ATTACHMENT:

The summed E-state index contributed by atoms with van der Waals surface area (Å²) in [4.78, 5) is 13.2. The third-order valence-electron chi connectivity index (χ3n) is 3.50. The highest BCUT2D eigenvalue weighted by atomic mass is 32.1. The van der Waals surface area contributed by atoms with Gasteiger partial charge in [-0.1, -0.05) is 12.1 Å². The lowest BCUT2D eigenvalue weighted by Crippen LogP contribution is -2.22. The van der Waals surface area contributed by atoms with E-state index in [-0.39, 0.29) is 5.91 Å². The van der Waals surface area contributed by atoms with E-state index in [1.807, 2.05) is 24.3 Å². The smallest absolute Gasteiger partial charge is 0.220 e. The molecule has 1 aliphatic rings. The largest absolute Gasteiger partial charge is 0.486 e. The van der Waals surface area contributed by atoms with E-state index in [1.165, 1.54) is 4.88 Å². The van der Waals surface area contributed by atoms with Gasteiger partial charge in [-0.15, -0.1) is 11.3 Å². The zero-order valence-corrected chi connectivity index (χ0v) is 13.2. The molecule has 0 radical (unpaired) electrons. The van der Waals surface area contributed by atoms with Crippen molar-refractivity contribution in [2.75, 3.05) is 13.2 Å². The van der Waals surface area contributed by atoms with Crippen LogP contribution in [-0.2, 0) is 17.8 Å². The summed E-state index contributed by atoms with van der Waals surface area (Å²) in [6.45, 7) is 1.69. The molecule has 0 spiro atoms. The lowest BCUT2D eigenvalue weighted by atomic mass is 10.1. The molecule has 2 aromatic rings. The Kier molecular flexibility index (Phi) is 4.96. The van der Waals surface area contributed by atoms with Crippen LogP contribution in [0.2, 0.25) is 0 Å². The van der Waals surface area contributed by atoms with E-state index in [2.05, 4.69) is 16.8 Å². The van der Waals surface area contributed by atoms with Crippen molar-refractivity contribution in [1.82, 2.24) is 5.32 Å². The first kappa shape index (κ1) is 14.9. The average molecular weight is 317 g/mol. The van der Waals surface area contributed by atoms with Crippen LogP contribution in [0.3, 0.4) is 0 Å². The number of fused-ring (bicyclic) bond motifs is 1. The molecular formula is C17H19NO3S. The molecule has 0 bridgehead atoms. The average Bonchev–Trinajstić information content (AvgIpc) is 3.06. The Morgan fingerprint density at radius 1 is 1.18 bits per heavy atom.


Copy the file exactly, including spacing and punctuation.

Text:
The summed E-state index contributed by atoms with van der Waals surface area (Å²) in [4.78, 5) is 13.2. The third-order valence-electron chi connectivity index (χ3n) is 3.50. The highest BCUT2D eigenvalue weighted by atomic mass is 32.1. The van der Waals surface area contributed by atoms with Gasteiger partial charge in [-0.1, -0.05) is 12.1 Å². The lowest BCUT2D eigenvalue weighted by Crippen LogP contribution is -2.22. The van der Waals surface area contributed by atoms with E-state index in [-0.39, 0.29) is 5.91 Å². The van der Waals surface area contributed by atoms with E-state index in [1.807, 2.05) is 24.3 Å². The smallest absolute Gasteiger partial charge is 0.220 e. The molecule has 1 aliphatic rings. The largest absolute Gasteiger partial charge is 0.486 e. The van der Waals surface area contributed by atoms with E-state index in [1.165, 1.54) is 4.88 Å². The van der Waals surface area contributed by atoms with Gasteiger partial charge in [-0.15, -0.1) is 11.3 Å². The zero-order valence-corrected chi connectivity index (χ0v) is 13.2. The molecule has 0 radical (unpaired) electrons. The van der Waals surface area contributed by atoms with Crippen molar-refractivity contribution in [2.75, 3.05) is 13.2 Å². The van der Waals surface area contributed by atoms with Crippen LogP contribution in [-0.2, 0) is 17.8 Å². The summed E-state index contributed by atoms with van der Waals surface area (Å²) in [6.45, 7) is 1.69. The molecule has 0 spiro atoms. The lowest BCUT2D eigenvalue weighted by atomic mass is 10.1. The molecule has 2 aromatic rings. The Kier molecular flexibility index (Phi) is 4.96. The van der Waals surface area contributed by atoms with Crippen LogP contribution in [0.2, 0.25) is 0 Å². The van der Waals surface area contributed by atoms with E-state index in [2.05, 4.69) is 16.8 Å². The van der Waals surface area contributed by atoms with Crippen molar-refractivity contribution in [1.82, 2.24) is 5.32 Å². The first kappa shape index (κ1) is 14.9. The average molecular weight is 317 g/mol. The van der Waals surface area contributed by atoms with Crippen LogP contribution in [0.3, 0.4) is 0 Å². The number of fused-ring (bicyclic) bond motifs is 1. The molecular formula is C17H19NO3S. The molecule has 0 bridgehead atoms. The average Bonchev–Trinajstić information content (AvgIpc) is 3.06. The Morgan fingerprint density at radius 1 is 1.18 bits per heavy atom.